For example, even if a beginner only has access to a barbell—which is perfectly fine—there are better lifts. Instead of doing barbell rows from the floor, where the limiting factor is likely to be the lower back, a beginner would probably have do better with rows from a hinged position, where the limiting factor is more likely to be the upper body pulling muscles—our lats, rhomboids, rear delts, forearms, and so on.

The rep range could also be brought higher. Instead of doing sets of 5 repetitions on the row, where our hips and lower backs will often have trouble stabilizing the weight, limiting the stimulation for our upper bodies, we could do sets of 12–18 reps. Not only is that a better rep range for building muscle (systematic review), it’s also a better rep range for the barbell row specifically, putting more of the emphasis on our pulling muscles.

Illustration of a man doing dumbbell biceps curls.

Then, instead of doing 5 sets of barbell rows, a beginner could do just 3 sets, freeing up the time to do a couple sets of biceps curls. 3 sets of 15 reps is enough volume to eke most of the growth out of an exercise, especially if the final set is brought nearly all the way to failure. Then, by adding in the curls, we have some biceps work.

What’s the Difference?

Okay, so, right off the bat, there are a couple notable differences between Starting Strength and StrongLifts 5×5:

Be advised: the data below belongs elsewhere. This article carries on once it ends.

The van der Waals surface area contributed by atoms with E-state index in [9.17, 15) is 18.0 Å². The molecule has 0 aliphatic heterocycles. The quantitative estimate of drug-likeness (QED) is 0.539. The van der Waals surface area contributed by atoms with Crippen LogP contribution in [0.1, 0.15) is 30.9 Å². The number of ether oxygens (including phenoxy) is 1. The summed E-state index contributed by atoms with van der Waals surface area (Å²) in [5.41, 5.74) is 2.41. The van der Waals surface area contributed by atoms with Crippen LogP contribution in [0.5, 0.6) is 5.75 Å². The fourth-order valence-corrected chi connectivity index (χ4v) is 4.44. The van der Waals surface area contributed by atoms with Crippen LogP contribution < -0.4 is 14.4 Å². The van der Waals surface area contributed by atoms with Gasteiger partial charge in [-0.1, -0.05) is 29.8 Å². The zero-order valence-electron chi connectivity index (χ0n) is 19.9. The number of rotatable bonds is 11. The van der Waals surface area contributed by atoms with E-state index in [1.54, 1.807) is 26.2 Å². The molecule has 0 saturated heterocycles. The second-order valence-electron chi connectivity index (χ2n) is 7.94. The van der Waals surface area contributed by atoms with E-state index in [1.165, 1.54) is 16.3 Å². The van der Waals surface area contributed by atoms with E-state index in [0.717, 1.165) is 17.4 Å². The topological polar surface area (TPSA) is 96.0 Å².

• Starting Strength uses 3 sets per exercise, StrongLifts recommends 5.
  • Starting Strength has power cleans, StrongLifts has barbell rows.

The other difference is in how the two programs approach progression. Both encourage progressive overload—fighting to add weight to the barbell every workout. But that can’t go on forever. Eventually people run into strength plateaus. At that point, both programs recommend stripping some weight off the bar, working your way back up.

Illustration of Milo of Croton carrying a calf as it grows into a bull, demonstrating the principle of progressive overload.

If you remain plateaued, Starting Strength recommends switching to an intermediate workout routine, and that makes sense. StrongLifts, on the other hand, recommends reducing the training volume, doing 3 sets of 5, then 3 sets of 3, then 1 set of 5. That doesn’t make sense, at least not in the longer term. Reducing training volume while increasing the weight is called “peaking.” It allows lifters to fully recover from their workouts, allowing them to lift more weight. But it also doesn’t really stimulate any muscle growth. So what will inevitably happen is people will recover, find that they can lift a bit more weight, and then plateau again.

Which Program is Better?